Hydrological processes including precipitation,
snowmelt, hillslope runoff, streamflow and hydrological data analysis.
Two lectures, one lab (two hours); one term
Prerequisite(s):ISCI 1A24; or one of ENVIR SC 1A03, 1B03, 1G03
Prerequisite(s)(EFFECTIVE 2013-2014): ENVIR SC 1A03 or ISCI 1A24
Cross-list: EARTH SC 2W03, ENVIR SC 2W03
Time/Term Offered: Term Two, Winter 2012-13
Instructor: Dr. P. Coulibaly
Room: General Science Building Rm. 235
Tel:(905) 525.9149 x23354
Office hours: TBA
“Hydrology is the science which deals with terrestrial waters, their occurrence, circulation, and
distribution on our planet, their physical and chemical properties, and their interactions with the
physical and biological environment, including the effect on them of human activities”.
This course will not review all the major topics in hydrology, but will focus upon the major
hydrological processes that occur above the ground surface, using examples mainly from the
temperate latitudes. Emphases will be placed upon:
· understanding the principles of hydrology
· quantification of the hydrological processes
· analysis of hydrological data
Hydrology is closely related to other fields in atmospheric, environmental, and earth sciences
and therefore ENVIR SC 1A03 or ISCI 1A24 is recommended as a prerequisite to 2W03.
This course will evolve around the water balance concept and will be partitioned into the
· hydrological cycle and water balance
· spatial and temporal variations of precipitation
· snow cover and snowmelt
· evaporation and evapotranspiration
· infiltration and hillslope runoff
· streamflow measurement and analysis
· unit hydrograph and channel-flow routing techniques
· flood frequency analysis
Wednesday: 08:30 - 09:20,
Friday: 10:30 - 11:20
L01 (Thursday: 14:30 -16:20 BSB/238)
L02 (Tuesday: 15:30 – 17:20 BSB/B142)
L03 (Wednesday: 12:30 –14:20) BSB/122)
L04 (Thursday: 11:30–13:20) BSB/238)
L05 (Monday: 15:30–17:20) BSB/238)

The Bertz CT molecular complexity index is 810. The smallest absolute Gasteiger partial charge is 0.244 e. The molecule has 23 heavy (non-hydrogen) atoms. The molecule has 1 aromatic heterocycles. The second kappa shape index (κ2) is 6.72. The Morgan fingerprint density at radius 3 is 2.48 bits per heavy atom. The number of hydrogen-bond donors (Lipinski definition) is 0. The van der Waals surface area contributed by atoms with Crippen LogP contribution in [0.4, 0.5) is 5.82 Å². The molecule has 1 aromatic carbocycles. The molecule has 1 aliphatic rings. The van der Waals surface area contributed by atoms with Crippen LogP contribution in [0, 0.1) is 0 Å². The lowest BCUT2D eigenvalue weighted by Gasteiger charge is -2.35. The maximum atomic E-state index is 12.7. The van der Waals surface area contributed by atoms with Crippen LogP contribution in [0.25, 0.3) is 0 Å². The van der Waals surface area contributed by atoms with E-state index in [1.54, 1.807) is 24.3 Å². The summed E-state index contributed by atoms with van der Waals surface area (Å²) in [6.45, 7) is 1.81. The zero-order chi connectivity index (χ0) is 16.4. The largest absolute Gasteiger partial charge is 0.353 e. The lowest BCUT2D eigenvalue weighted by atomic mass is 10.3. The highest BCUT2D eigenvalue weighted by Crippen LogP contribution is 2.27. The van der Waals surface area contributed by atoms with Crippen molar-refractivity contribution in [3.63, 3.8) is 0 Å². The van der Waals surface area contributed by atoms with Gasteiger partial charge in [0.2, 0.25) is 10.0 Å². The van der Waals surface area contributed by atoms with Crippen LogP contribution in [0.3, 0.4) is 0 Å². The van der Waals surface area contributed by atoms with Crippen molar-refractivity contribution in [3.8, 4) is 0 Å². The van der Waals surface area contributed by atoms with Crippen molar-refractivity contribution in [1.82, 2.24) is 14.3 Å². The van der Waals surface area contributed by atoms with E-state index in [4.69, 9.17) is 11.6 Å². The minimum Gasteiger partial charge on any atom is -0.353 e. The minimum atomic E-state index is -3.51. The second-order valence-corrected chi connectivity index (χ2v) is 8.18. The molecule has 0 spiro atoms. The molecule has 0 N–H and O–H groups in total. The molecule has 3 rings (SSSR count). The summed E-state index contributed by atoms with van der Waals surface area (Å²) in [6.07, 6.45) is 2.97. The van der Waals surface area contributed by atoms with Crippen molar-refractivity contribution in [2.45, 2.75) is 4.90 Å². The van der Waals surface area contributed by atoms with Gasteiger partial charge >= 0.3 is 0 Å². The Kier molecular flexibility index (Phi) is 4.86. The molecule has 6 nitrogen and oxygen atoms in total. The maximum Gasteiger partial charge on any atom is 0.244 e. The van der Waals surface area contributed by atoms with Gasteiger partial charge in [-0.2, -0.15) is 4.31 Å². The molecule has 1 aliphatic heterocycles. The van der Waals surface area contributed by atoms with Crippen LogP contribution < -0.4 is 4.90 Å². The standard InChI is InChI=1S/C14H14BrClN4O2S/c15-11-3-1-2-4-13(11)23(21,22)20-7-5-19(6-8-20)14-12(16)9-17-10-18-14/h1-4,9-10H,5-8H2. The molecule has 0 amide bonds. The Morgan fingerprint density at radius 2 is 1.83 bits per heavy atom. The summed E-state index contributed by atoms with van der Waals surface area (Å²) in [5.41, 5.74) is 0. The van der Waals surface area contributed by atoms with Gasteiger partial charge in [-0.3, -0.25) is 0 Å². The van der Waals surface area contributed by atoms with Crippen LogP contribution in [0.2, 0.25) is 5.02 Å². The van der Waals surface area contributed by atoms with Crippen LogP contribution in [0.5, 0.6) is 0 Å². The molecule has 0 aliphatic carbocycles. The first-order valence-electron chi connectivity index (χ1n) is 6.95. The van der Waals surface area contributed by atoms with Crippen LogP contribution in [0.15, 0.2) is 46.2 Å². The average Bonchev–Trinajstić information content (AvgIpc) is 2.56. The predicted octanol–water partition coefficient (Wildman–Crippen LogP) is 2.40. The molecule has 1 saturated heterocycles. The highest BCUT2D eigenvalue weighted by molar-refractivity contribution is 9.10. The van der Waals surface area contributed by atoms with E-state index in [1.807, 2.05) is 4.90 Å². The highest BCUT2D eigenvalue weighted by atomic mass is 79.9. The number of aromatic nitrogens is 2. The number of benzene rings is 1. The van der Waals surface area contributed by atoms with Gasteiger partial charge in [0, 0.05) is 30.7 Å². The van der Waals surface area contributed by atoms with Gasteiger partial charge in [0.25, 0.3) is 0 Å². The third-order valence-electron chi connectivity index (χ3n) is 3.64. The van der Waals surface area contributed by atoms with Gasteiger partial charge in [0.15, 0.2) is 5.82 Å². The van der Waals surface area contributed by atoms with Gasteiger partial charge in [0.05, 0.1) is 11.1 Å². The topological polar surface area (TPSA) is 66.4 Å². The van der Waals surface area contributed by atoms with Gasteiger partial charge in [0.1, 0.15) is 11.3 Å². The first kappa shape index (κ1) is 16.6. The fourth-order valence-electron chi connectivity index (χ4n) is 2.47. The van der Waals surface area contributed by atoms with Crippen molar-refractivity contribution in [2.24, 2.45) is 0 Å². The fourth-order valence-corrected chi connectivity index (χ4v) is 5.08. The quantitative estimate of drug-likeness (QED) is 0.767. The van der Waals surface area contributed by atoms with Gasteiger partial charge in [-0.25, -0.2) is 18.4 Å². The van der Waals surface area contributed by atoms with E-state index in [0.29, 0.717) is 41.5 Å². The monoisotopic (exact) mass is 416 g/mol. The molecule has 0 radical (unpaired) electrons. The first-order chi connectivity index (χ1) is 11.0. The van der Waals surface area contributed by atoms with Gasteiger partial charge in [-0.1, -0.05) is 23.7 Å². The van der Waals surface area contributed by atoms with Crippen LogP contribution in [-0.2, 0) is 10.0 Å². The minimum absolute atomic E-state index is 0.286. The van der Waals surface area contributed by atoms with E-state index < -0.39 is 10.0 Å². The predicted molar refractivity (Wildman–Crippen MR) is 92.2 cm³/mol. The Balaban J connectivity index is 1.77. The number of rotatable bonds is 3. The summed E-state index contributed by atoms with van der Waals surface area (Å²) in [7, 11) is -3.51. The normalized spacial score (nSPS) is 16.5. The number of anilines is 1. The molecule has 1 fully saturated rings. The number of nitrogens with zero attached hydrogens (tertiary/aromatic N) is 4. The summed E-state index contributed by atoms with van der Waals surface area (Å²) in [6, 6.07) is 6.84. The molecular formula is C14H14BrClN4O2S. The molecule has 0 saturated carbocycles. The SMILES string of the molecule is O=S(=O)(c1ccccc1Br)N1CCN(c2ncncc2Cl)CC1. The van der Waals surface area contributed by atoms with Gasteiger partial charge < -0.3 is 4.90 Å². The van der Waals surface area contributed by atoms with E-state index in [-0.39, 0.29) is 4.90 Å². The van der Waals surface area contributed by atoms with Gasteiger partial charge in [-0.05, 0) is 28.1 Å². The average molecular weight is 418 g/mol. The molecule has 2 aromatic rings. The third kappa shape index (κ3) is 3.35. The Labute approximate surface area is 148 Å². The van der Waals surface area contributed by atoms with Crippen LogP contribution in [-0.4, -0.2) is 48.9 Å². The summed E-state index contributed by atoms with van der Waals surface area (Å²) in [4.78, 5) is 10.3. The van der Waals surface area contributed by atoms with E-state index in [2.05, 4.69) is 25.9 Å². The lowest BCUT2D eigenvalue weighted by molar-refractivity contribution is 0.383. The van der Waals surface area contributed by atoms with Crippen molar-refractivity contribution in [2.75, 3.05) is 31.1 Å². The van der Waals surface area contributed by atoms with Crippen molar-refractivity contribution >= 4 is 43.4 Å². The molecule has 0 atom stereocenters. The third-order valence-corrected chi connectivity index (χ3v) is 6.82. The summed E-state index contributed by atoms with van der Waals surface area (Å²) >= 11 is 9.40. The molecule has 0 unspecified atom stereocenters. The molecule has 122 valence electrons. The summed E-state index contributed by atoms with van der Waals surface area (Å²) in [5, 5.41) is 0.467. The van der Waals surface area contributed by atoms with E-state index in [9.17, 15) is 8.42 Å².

Required Text Books/Course materials:
Course work includes labs, mid-term test, and a final examination.
The marks will be distributed approximately as follows:
Labs* 25% (* 5% of the lab mark per day for late submission)
Mid-term test 25%
Final Exam 50%
Academic dishonesty consists of misrepresentation by deception
or by other fraudulent means and can result in serious consequences,
e.g. the grade of zero on an assignment, loss of credit with a notation
on the transcript (notation reads: “Grade of F assigned for
academic dishonesty”), and/or suspension or expulsion from the
The following illustrates only three forms of academic dishonesty:
Plagiarism, e.g. the submission of work that is not one’s
own or for which other credit has been obtained.
Improper collaboration in group work.
Copying or using unauthorized aids in tests and examinations.
It is your responsibility to understand what constitutes
academic dishonesty. For information on the various kinds of academic
dishonesty please refer to the Academic Integrity Policy, located at http://www.mcmaster.ca/policy/Students-AcademicStudies/AcademicIntegrity.pdf
The instructor and university reserve the right to modify elements of the course during the term. The university may change the dates and deadlines for any or all courses in extreme circumstances. If either type of modification becomes necessary, reasonable notice and communication with the students will be given with explanation and the opportunity to comment on changes. It is the responsibility of the student to check their McMaster email and course websites weekly during the term and to note any changes.